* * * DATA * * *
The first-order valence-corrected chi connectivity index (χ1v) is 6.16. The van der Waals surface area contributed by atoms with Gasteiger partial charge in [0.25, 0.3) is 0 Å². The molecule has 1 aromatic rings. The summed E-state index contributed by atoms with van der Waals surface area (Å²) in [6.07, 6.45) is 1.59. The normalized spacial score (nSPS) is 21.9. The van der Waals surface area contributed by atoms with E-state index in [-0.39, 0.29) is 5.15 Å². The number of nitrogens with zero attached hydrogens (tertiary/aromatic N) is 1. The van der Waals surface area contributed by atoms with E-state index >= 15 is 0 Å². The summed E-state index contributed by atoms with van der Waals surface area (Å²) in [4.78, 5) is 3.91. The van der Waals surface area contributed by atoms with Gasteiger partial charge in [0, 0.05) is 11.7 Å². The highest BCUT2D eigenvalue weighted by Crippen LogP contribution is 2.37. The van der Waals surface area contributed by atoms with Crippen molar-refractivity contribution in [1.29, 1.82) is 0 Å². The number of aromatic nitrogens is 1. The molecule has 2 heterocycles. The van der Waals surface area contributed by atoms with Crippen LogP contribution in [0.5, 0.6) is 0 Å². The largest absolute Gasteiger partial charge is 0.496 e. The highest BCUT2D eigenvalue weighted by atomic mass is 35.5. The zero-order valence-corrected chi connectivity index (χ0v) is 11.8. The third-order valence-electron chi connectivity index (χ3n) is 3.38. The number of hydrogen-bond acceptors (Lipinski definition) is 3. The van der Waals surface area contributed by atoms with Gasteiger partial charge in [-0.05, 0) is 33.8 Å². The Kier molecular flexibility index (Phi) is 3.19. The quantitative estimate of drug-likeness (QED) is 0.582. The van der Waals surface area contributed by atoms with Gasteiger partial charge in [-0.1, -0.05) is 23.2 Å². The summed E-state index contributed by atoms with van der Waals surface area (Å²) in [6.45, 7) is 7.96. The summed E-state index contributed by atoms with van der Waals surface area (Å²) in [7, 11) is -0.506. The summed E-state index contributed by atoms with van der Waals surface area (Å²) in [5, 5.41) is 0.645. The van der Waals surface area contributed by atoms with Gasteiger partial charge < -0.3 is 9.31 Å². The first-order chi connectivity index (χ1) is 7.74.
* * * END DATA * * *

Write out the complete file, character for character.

The first-order valence-corrected chi connectivity index (χ1v) is 6.16. The van der Waals surface area contributed by atoms with Gasteiger partial charge in [0.25, 0.3) is 0 Å². The molecule has 1 aromatic rings. The summed E-state index contributed by atoms with van der Waals surface area (Å²) in [6.07, 6.45) is 1.59. The normalized spacial score (nSPS) is 21.9. The van der Waals surface area contributed by atoms with E-state index in [-0.39, 0.29) is 5.15 Å². The number of nitrogens with zero attached hydrogens (tertiary/aromatic N) is 1. The van der Waals surface area contributed by atoms with E-state index >= 15 is 0 Å². The summed E-state index contributed by atoms with van der Waals surface area (Å²) in [4.78, 5) is 3.91. The van der Waals surface area contributed by atoms with Gasteiger partial charge in [0, 0.05) is 11.7 Å². The highest BCUT2D eigenvalue weighted by Crippen LogP contribution is 2.37. The van der Waals surface area contributed by atoms with Crippen molar-refractivity contribution in [1.29, 1.82) is 0 Å². The number of aromatic nitrogens is 1. The molecule has 2 heterocycles. The van der Waals surface area contributed by atoms with Crippen LogP contribution in [0.5, 0.6) is 0 Å². The largest absolute Gasteiger partial charge is 0.496 e. The highest BCUT2D eigenvalue weighted by atomic mass is 35.5. The zero-order valence-corrected chi connectivity index (χ0v) is 11.8. The third-order valence-electron chi connectivity index (χ3n) is 3.38. The number of hydrogen-bond acceptors (Lipinski definition) is 3. The van der Waals surface area contributed by atoms with Gasteiger partial charge in [-0.05, 0) is 33.8 Å². The Kier molecular flexibility index (Phi) is 3.19. The quantitative estimate of drug-likeness (QED) is 0.582. The van der Waals surface area contributed by atoms with Gasteiger partial charge in [-0.1, -0.05) is 23.2 Å². The summed E-state index contributed by atoms with van der Waals surface area (Å²) in [6.45, 7) is 7.96. The summed E-state index contributed by atoms with van der Waals surface area (Å²) in [7, 11) is -0.506. The summed E-state index contributed by atoms with van der Waals surface area (Å²) in [5, 5.41) is 0.645. The van der Waals surface area contributed by atoms with Gasteiger partial charge < -0.3 is 9.31 Å². The first-order chi connectivity index (χ1) is 7.74.